Ninane, my fool, makes high jest round my pregnancy. Methinks she must have borne children of her own to know with such perfection all the inward rumblings, weird cravings, painful pleasures that condition brings. One evening when she and I were quite alone in my bedchamber she jumped upon my bed and curling small into a ball, became the babe inside my belly, squalling, kicking, quite spoiled and demanding crisp apples, sugared newts’ toes and lullabies be sung to him. “I am the little Prince!” he cried (or so she cried for him). “I am Prince and future King and I am tired of the darkness. Bring me light! And sweets! And much jewels and gold, for I am my father’s son and desire above all else to be rich!”

Anne’s woolly ruminations in which she “wonder[s] often on this woman” aside, I rather liked this passage. It’s the kind of semi-affectionate audacity I could picture in a place where throwing food at people, mulcting cardinals of large sums of money, or otherwise grievously insulting someone was all part of being on the clock.

The Fool in Head: The Musical is a far more important character — she’s Anne’s shadow in several senses. Not only does she follow Anne everywhere, usually against her better judgement, have the same first name, and die at almost the same time, but she shows Anne a darker reflection of herself than Anne wants to acknowledge.

“What do you have to live for? You love no one, take joy in nothing …. You had life’s treasures laid out before you yet you took no delight. Hoarding future happiness you squandered present joy, and now you die in misery …. She will approach her death as she approached life: in fear and dread, with a bellyful of resentment consuming her, in blind ignorance to the sacrifice of the ones who truly loved her. Who continue, despite all provocation, to love her!”

This may make her sound like the female counterpart to the anodyne Somerses of the past few decades, except for her saving grace: she puns relentlessly and often horribly. “Lady King’s-Cunt” she calls Lady Kingston, and sings a very, um, double-edged song about the Swordsman of Calais. She puns from the moment she appears onstage to the moment she leaves. It gets exhausting to read, I can only imagine what it’s like to watch, but she definitely makes her mark as a character and it’s good to see a fool who, like the Will Somers of early days, manages to both have a starring role and keep on fooling to the end. I would still like to see Jane Fool in the spotlight one day — she who never seems to have said anything thought worth recording, who never went to prison, and who outlived Anne by decades — but in the meantime, I’ll happily read about this imaginary one.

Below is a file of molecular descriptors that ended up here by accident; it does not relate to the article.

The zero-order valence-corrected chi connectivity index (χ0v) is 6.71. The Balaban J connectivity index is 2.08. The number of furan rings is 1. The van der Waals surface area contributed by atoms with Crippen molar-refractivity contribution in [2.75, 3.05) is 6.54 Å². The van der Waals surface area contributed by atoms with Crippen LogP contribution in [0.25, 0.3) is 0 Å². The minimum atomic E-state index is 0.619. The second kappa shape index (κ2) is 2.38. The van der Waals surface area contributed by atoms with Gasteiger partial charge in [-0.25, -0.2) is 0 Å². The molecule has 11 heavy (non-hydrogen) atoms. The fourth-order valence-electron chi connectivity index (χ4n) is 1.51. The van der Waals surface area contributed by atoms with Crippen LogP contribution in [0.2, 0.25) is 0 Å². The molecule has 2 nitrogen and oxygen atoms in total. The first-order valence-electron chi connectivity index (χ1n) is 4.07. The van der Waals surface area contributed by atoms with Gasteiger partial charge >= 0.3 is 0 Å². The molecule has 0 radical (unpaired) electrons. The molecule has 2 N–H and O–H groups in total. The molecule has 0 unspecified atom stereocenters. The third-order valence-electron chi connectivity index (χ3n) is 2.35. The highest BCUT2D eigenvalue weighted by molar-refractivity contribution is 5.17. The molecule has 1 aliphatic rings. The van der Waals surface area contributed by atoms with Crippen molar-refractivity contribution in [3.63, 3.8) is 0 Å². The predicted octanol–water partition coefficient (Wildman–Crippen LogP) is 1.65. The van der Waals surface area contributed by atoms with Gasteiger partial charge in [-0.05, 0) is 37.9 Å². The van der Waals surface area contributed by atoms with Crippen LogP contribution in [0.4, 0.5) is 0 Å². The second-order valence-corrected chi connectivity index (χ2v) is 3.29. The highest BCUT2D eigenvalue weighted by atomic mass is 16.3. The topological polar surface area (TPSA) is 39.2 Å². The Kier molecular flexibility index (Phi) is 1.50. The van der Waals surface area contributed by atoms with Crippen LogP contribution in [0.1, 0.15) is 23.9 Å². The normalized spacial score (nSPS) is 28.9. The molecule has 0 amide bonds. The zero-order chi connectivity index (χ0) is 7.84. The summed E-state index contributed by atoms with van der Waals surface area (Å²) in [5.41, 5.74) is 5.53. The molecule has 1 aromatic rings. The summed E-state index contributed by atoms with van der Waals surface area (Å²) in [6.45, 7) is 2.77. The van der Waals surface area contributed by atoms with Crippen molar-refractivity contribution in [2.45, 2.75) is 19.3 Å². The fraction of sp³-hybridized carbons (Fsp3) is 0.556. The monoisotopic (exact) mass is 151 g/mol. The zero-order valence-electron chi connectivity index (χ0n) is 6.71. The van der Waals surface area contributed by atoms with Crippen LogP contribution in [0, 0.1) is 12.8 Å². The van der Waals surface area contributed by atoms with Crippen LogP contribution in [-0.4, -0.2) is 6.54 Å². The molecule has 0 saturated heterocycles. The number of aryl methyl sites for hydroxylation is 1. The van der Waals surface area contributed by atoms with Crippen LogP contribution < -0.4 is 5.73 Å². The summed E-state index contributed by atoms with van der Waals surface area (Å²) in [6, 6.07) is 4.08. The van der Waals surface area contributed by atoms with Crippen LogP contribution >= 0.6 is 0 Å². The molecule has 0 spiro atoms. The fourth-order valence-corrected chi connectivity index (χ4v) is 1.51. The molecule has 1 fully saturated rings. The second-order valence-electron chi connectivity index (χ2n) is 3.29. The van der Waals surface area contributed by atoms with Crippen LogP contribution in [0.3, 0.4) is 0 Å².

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From → Essays

4 Comments
  1. Philippa Gregory gave Anne a female fool at least once–I just read “The Queen’s Fool,” and there the fool of the title is a young Jewish woman with psychic visions of the future. She doesn’t do much fooling, being kept (unwillingly) as a “holy fool” rather than a witty Somers kind, but Somers himself makes a couple of appearances and actually cracks some jokes.

    I’m surprised the fictional Somers doesn’t do more joking these days; a little comic relief in the middle of all the conspiracies and death would be welcome, wouldn’t it?

    • sonetka permalink

      Are you sure she’s Anne’s fool? I looked up the book and the summary says it begins in 1548 and is about Queen Mary’s female fool (OK, she made a special pet of Jane Fool, but she certainly had other entertainers). And while comic relief is certainly welcome, the trouble is that sixteenth-century comedy is pretty far removed from ours, and too much of the former would be tedious and too much of the latter would feel untrue to the period. It really is a bind.

      • Whoops! That one was my mistake, sorry. There’s multiple mentions of Anne in the text, which confused my recollection. She’s fool to King Edward, then Mary, then Elizabeth. So just a little bit too late for your period, I think.

        Maybe Somers is permitted to be funny when Anne isn’t in the book?

      • sonetka permalink

        He does get to crack the occasional joke in modern books, it just usually isn’t his primary reason for being there, and with a book that focuses on — or at least includes — Anne, there’s that awkward issue of his joke about her being a “ribaude” and Elizabeth being a bastard. NOBODY wants to deal with that one.